Retail leads the way in Mingtiandi’s roundup of Asia real estate headlines today with the news that a loss-making Japanese retailer is closing its department store in Shanghai and pulling out of China.
In other news around the region, co-working rents are set to rise even as demand slows in the world’s least affordable city, foreign property investment in China hit a record $2.7 billion and Alibaba says it has found the solution to people walking off without paying for things in its unmanned shops.
Japanese department store chain Takashimaya will close its flagship store in Shanghai in August and halt its operations in China, Nikkei has learned.
The store has been losing money and the Osaka-based company decided it would be difficult to turn the business around as private consumption has slowed in China amid the trade war with the US. Read more>>
Rents for co-working space in Hong Kong, already the most expensive in Asia-Pacific at $741 per month, are set to rise further as the sector undergoes another wave of consolidation even as uptake slows, say industry operators.
According to the latest report from property agency Colliers, Hong Kong, with 141 shared office centres, topped 14 other cities in the region in terms of average desk cost per month, followed by Beijing at $693, and Sydney at $690. Read more>>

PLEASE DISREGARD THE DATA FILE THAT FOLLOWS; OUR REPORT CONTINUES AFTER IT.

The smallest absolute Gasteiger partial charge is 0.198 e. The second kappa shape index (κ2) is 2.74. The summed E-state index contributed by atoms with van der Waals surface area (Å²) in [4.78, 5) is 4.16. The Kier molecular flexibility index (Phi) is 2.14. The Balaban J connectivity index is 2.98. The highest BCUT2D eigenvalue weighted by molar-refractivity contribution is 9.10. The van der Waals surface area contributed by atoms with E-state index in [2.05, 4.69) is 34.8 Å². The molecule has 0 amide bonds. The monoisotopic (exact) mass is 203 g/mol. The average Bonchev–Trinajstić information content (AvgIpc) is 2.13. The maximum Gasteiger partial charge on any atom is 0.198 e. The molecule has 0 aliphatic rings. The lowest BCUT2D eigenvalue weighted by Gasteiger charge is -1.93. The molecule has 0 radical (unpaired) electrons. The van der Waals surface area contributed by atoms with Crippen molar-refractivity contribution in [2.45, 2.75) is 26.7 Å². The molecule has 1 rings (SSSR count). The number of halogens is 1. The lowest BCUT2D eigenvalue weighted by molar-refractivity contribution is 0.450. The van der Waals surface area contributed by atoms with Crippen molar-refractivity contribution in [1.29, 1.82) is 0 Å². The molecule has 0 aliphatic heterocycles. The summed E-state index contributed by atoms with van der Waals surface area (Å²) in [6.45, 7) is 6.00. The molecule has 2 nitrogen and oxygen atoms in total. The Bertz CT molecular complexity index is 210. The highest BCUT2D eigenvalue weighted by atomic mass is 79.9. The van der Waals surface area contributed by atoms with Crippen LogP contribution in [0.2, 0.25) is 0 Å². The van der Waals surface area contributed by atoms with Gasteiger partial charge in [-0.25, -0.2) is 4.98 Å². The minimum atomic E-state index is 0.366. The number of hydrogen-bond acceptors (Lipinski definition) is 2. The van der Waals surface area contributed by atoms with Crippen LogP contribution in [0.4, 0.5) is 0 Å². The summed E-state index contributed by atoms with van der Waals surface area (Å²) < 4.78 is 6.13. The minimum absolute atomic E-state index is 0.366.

Foreign investors are starting to buy commercial real estate in China again, shrugging off frothy prices and the trade dispute with the US while focusing on China’s maturing domestic market and longer-term growth prospects.
Institutional investors—ranging from the US and Switzerland to Bahrain and Singapore—were net buyers of $2.7 billion worth of Chinese commercial real estate in the first quarter, according to Real Capital Analytics. Read more>>
The capitalist’s dream of a shop with no human labour is too appealing for the likes of Alibaba to be dissuaded by small problems such as the perishability of food and the need for customers to be trustworthy.
Research firm Trivium reports that Alibaba’s “marketing machine released a video” comparing an experiment four years ago in which only 62 percent of shoppers actually paid for their goods at unmanned stores with a study run last week, involving on-demand rental kiosks, in which 95 percent of customers who rented stuff returned it. Alibaba says the difference in the results is because of Sesame Credit, its affiliate social credit system (SCS). Read more>>